Price is very important, but often is not the most critical aspect of the sale. You and your family have an extraordinary business and any buyer is going to recognize that. It’s also a business that is going to get more valuable as the years go by. So if you decide not to sell now, you are very likely to realize more money later on. With that knowledge you can deal from a position of strength and take the time required to select the partner you want.

    Should you decide to sell, we think the Renaissance Group offers some advantages that most other investor-partners (buyers of equity) do not. Practically all of these buyers will fall into one of three categories:

    • A company located elsewhere but operating in your business or in a business somewhat akin to yours. Such a buyer, no matter what promises are made, will usually have managers who feel they know how to run your business operations and, sooner or later, will want to apply some hands-on “help”. They will have their own way of doing things and, even though your business record undoubtedly will be far better than theirs, human nature will at some point cause them to believe that their methods of operating are superior. You and your family probably have friends who may have sold their businesses to larger companies, and I suspect that their experiences will confirm the tendency of parent companies to take over the running of their subsidiaries, particularly when the parent knows the industry, or thinks it does.
    • A financial manoeuverer, invariably operating with large amounts of borrowed money, who plans to resell either to the public or to another corporation as soon as the time is favourable. Frequently, this buyer’s major contribution will be to change accounting methods so that earnings can be presented in the most favourable light just prior to his bailing out.
    • A short-term investor such as a private equity fund. Such investors make many such investments and the bonuses of their managers are linked to the profit they earn by ‘harvesting’ the investment. Since time is of the essence in calculating the rate of return earned, such investors want to ‘dress up the bride’ as fast as possible. Their clear objective is to auction off their stake to the public or to any other suitor as soon as the valuation affords a handsome return to them.

    If the sole motive of the present owners is to cash their chips and put the business behind them – and plenty of sellers fall in this category – either type of buyer that I’ve just described is satisfactory. But if the sellers’ business represents the creative work of a lifetime and forms an integral part of their personality and sense of being, buyers of either type have serious flaws.

    The Renaissance Group is another kind of buyer, a rather unusual one. We buy to keep, but we don’t have, and don’t expect to have, operating people in our parent organization. The businesses we own are run autonomously to an extraordinary degree. When we buy a business, the sellers go on running it just as they did before the sale; we adapt to their methods rather than vice versa.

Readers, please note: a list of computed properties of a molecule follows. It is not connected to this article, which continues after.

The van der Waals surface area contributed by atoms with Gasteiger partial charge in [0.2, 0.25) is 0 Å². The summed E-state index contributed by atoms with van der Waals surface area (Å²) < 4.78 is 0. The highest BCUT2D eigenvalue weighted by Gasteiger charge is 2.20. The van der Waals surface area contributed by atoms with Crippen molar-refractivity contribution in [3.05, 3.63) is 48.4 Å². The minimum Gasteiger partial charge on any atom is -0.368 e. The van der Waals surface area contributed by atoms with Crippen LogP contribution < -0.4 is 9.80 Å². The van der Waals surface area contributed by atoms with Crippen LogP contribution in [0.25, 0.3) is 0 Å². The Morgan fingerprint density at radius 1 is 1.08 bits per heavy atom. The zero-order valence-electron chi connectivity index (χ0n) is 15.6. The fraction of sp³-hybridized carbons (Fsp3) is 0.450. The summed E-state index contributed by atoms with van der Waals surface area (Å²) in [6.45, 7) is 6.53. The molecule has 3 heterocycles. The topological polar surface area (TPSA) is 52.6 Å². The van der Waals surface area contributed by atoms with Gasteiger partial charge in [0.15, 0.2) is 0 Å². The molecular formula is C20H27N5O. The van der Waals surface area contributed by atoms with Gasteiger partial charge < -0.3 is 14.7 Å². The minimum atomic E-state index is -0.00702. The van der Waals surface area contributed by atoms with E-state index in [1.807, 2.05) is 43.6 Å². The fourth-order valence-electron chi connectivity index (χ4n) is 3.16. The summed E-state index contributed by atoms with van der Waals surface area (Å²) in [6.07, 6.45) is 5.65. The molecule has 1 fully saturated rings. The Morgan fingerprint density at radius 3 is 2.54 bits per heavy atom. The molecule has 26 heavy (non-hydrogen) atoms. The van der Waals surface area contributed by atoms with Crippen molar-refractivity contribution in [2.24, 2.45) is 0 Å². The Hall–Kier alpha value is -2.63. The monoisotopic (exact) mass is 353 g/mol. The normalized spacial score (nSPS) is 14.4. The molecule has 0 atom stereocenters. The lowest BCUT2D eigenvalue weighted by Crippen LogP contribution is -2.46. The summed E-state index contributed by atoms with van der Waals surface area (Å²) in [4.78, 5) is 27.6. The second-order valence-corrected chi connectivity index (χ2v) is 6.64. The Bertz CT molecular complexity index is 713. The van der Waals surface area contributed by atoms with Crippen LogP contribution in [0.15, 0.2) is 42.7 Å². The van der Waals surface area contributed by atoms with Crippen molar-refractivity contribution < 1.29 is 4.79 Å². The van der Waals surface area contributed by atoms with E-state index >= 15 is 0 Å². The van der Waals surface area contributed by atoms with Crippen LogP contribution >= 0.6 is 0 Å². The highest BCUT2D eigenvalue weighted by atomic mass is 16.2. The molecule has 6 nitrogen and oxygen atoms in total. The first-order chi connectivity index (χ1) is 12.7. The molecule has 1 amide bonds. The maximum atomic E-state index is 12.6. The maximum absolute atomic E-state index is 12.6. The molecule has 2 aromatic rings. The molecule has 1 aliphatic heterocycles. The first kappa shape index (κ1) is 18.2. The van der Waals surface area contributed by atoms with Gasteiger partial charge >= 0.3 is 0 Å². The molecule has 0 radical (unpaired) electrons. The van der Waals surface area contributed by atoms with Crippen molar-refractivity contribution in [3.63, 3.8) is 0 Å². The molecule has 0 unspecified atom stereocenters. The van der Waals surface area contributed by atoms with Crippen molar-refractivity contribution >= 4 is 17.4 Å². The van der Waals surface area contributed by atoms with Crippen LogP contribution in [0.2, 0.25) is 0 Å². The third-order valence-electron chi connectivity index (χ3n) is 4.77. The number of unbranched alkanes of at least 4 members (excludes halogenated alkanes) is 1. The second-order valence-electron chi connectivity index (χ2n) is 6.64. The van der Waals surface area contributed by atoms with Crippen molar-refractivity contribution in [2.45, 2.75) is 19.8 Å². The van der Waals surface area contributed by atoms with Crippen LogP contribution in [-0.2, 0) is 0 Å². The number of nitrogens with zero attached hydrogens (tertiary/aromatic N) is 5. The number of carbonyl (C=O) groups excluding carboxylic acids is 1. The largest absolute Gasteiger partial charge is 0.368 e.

Any buyer will tell you that he needs you personally. But a great many buyers, for the reasons mentioned above, don’t match their subsequent actions to their earlier words. We will behave exactly as promised, both because we have so promised, and because we need to in order to achieve the best business results.

    This need explains why we would want the operating members of your family to retain a significant stake in the company. It is equally important to us that the family members who run the business remain as owners. Very simply, we would not want to buy unless we felt key members of present management would stay on as our partners. Contracts cannot guarantee your continued interest; we would simply rely on your word.

    The areas we get involved in are deployment of surplus profits, which cannot be used in the business and designing the compensation of the top man. Other personnel decisions, operating strategies, etc. are his prerogative. Some of our managers talk over some of their decisions with us, while some don’t. It depends upon their personalities and, to an extent, upon their own personal relationship with us.

    Should you choose us as your partner, you would know exactly with whom you are dealing. You would not have one executive negotiate the deal only to have someone else in charge a few years later, or have the president regretfully tell you that his Board of Directors required this change or that (or possibly required sale of your business to finance some new interest of the parent’s).

    It’s only fair to tell you that you would be no richer after the sale than now. The ownership of your business already makes you wealthy and soundly invested. A sale would change the form of your wealth, but it wouldn’t change its amount. If you sell, you will have exchanged a valuable asset that you understand for another valuable asset – cash – that will probably be invested in small pieces (stocks) of other businesses that you understand less well. There is often a sound reason to sell but, if the transaction is a fair one, the reason is not so that the seller can become wealthier.

    If you have any possible interest in selling, we would appreciate your call. We would be extraordinarily proud to have Renaissance, along with the key members of your family, own your company. We believe we would do very well financially, and we believe you would have just as much fun running the business over the next 20 years as you have had during the past 20.